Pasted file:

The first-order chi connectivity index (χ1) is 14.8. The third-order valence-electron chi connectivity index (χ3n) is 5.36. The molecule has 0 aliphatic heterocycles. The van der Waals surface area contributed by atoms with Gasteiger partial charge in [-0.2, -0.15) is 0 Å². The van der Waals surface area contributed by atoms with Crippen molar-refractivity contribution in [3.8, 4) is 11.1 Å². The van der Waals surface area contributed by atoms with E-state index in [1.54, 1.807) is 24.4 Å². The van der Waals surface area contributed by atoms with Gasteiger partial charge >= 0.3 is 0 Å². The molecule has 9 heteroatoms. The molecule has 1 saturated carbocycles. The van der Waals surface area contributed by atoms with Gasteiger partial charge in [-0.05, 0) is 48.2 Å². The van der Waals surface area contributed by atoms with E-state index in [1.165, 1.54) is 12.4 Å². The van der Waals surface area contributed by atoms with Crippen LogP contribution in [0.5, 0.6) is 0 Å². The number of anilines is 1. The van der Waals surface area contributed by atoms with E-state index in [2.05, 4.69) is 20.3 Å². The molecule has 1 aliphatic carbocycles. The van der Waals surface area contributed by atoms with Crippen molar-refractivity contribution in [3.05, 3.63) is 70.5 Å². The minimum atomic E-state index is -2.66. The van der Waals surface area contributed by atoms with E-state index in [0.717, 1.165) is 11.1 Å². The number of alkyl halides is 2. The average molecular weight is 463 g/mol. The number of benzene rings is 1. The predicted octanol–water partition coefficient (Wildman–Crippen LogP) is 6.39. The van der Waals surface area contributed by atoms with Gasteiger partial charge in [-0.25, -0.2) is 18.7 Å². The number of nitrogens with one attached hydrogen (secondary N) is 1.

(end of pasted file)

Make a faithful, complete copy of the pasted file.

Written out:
The first-order chi connectivity index (χ1) is 14.8. The third-order valence-electron chi connectivity index (χ3n) is 5.36. The molecule has 0 aliphatic heterocycles. The van der Waals surface area contributed by atoms with Gasteiger partial charge in [-0.2, -0.15) is 0 Å². The van der Waals surface area contributed by atoms with Crippen molar-refractivity contribution in [3.8, 4) is 11.1 Å². The van der Waals surface area contributed by atoms with E-state index in [1.54, 1.807) is 24.4 Å². The van der Waals surface area contributed by atoms with Gasteiger partial charge >= 0.3 is 0 Å². The molecule has 9 heteroatoms. The molecule has 1 saturated carbocycles. The van der Waals surface area contributed by atoms with Gasteiger partial charge in [-0.05, 0) is 48.2 Å². The van der Waals surface area contributed by atoms with E-state index in [1.165, 1.54) is 12.4 Å². The van der Waals surface area contributed by atoms with Crippen LogP contribution in [0.5, 0.6) is 0 Å². The number of anilines is 1. The van der Waals surface area contributed by atoms with E-state index in [2.05, 4.69) is 20.3 Å². The molecule has 1 aliphatic carbocycles. The van der Waals surface area contributed by atoms with Crippen molar-refractivity contribution in [3.05, 3.63) is 70.5 Å². The minimum atomic E-state index is -2.66. The van der Waals surface area contributed by atoms with E-state index in [0.717, 1.165) is 11.1 Å². The number of alkyl halides is 2. The average molecular weight is 463 g/mol. The number of benzene rings is 1. The predicted octanol–water partition coefficient (Wildman–Crippen LogP) is 6.39. The van der Waals surface area contributed by atoms with Gasteiger partial charge in [-0.25, -0.2) is 18.7 Å². The number of nitrogens with one attached hydrogen (secondary N) is 1.